Ukraine crisis confirms Germany's leadership
Friday , March 14, 2014 - 2:41 PM
Chancellor Angela Merkel of Germany has a positive relationship with President Vladimir Putin of Russia, and the Ukraine crisis makes that more important. Putin is not Adolf Hitler, but the history of German-Russian relations is central to addressing the current challenge. Merkel, who speaks Russian, has telephoned Putin at least three times in recent days.
Focus on concrete national policy developments, sources of power, and leadership personalities characterizes traditional realism, which used to be the dominant approach to analysis of international relations. From this perspective, Americans and others interested in a stable Europe will find cause for some optimism. Alarmist international news media generally have not focused on German-Russian relations in discussing the Balkans.
On Angela Merkel’s desk is a portrait of Catherine the Great of Russia, reflecting the current importance of Moscow but also the profound influence of history, viewed long-term.Catherine was born in Prussia, a region of Germany rightly respected for extraordinary military expertise and skill.
In the era before modern nationalism, members of royal families and also professional military officers often accepted attractive employment offers from other countries. The practice is comparable to the way executives in multinational corporations change jobs today.
She ruled from 1762 to 1796, longer than any other female head of the country. During that time, national territory was expanded and economic modernization was promoted. Her tenure is known as the Golden Age of the Russian Empire, characterized by stability, progress and a pragmatic realistic approach to leadership.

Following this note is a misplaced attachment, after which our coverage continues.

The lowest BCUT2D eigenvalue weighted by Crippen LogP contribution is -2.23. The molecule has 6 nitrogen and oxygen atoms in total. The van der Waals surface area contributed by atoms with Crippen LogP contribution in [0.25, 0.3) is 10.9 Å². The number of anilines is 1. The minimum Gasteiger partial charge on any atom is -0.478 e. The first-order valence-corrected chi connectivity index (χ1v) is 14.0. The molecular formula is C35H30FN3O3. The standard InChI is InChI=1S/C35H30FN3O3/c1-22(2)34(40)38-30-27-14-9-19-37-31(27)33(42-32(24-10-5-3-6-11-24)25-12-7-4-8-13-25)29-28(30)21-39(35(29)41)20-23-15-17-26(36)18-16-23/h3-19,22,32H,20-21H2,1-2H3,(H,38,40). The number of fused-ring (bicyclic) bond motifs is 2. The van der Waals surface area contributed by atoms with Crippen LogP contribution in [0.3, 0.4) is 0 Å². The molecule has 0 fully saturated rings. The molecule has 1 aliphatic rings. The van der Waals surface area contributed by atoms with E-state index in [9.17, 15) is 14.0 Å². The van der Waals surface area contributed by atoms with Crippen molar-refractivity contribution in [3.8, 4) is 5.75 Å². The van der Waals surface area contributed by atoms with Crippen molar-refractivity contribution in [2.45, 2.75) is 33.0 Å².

Territories annexed during her rule include Crimea, now the focus of the crisis in Ukraine. Russia’s concern to have a buffer of stable friendly states on the western border is a traditional strategic priority.
In the twentieth century, Germany and Russia became entangled in complex ways. German leaders engineered the Russian revolution of 1917, employing charismatic communist zealot Vladimir Lenin as catalyst. Berlin succeeded in knocking their eastern front adversary out of World War I.
Russia became the dominant region of the enormous new Soviet Union, which spanned Eastern Europe and Central Asia, while the pervasive brutality and murder of the new communist regime sparked extreme conservative reactions in parts of Europe. Intense fear of communism, combined with economic crises and bitter defeat in the war, in Germany opened the door to the Nazi nightmare.
Stark differences of personality and values separate Merkel and Putin, but both lived in communist East Germany. The future German chancellor was an academic. The future Russian president was an agent of the KGB, Moscow’s intelligence service. He and comrades worked closely with the Stasi, East Germany’s successor to the Nazi Gestapo.
United Germany today has led the European Union toward greater fiscal discipline, while aiding nations of Southern Europe laboring under heavy debt. Chancellor Merkel has deftly restrained intense domestic political pressures to abandon this role.
Her nation effectively underwrites finances of governments many Germans view as profligate. In consequence, political stability has largely been maintained in Europe.
Germany and Russia have a major energy partnership, with the former a significant buyer of oil and natural gas supplied by the latter. This provides Berlin important leverage, given the structural weakness of the Russian economy.
The Obama administration must give priority to the German-American partnership. This includes no repetition of the NSA spying flap.
Understanding international policy patterns is far more important than focus on immediate headlines. Regarding Germany and Europe, consult realist Henry Kissinger’s important book ‘Diplomacy.’
Arthur I. Cyr is the Clausen Distinguished Professor at Carthage College and author of ‘After the Cold War.’ Contact him at firstname.lastname@example.org